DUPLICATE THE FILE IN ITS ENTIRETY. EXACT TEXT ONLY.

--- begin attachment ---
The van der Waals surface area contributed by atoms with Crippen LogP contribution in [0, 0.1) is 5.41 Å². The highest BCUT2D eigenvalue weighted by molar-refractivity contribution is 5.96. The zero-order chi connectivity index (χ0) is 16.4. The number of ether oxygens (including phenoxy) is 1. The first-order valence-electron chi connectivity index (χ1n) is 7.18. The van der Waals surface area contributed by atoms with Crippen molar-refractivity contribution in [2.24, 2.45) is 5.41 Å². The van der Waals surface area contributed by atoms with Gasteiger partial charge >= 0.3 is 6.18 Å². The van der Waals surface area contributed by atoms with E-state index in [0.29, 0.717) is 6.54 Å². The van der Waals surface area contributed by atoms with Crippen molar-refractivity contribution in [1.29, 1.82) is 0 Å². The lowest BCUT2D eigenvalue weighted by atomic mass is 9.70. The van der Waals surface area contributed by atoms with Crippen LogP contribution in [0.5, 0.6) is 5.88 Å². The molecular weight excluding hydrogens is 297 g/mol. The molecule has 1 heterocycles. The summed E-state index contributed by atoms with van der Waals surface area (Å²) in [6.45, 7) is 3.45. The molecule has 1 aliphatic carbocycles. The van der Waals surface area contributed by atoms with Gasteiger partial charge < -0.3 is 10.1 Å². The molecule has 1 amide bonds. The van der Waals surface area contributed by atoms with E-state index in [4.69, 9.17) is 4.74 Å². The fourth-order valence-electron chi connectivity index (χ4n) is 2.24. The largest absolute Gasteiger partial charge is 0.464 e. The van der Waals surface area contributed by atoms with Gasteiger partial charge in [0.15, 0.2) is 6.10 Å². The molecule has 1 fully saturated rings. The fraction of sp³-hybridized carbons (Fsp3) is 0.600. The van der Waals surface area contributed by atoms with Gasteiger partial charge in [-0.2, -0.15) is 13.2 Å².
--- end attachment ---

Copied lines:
The van der Waals surface area contributed by atoms with Crippen LogP contribution in [0, 0.1) is 5.41 Å². The highest BCUT2D eigenvalue weighted by molar-refractivity contribution is 5.96. The zero-order chi connectivity index (χ0) is 16.4. The number of ether oxygens (including phenoxy) is 1. The first-order valence-electron chi connectivity index (χ1n) is 7.18. The van der Waals surface area contributed by atoms with Crippen molar-refractivity contribution in [2.24, 2.45) is 5.41 Å². The van der Waals surface area contributed by atoms with Gasteiger partial charge >= 0.3 is 6.18 Å². The van der Waals surface area contributed by atoms with E-state index in [0.29, 0.717) is 6.54 Å². The van der Waals surface area contributed by atoms with Crippen molar-refractivity contribution in [1.29, 1.82) is 0 Å². The lowest BCUT2D eigenvalue weighted by atomic mass is 9.70. The van der Waals surface area contributed by atoms with Crippen LogP contribution in [0.5, 0.6) is 5.88 Å². The molecular weight excluding hydrogens is 297 g/mol. The molecule has 1 heterocycles. The summed E-state index contributed by atoms with van der Waals surface area (Å²) in [6.45, 7) is 3.45. The molecule has 1 aliphatic carbocycles. The van der Waals surface area contributed by atoms with Gasteiger partial charge < -0.3 is 10.1 Å². The molecule has 1 amide bonds. The van der Waals surface area contributed by atoms with E-state index in [4.69, 9.17) is 4.74 Å². The fourth-order valence-electron chi connectivity index (χ4n) is 2.24. The largest absolute Gasteiger partial charge is 0.464 e. The van der Waals surface area contributed by atoms with Gasteiger partial charge in [0.15, 0.2) is 6.10 Å². The molecule has 1 fully saturated rings. The fraction of sp³-hybridized carbons (Fsp3) is 0.600. The van der Waals surface area contributed by atoms with Gasteiger partial charge in [-0.2, -0.15) is 13.2 Å².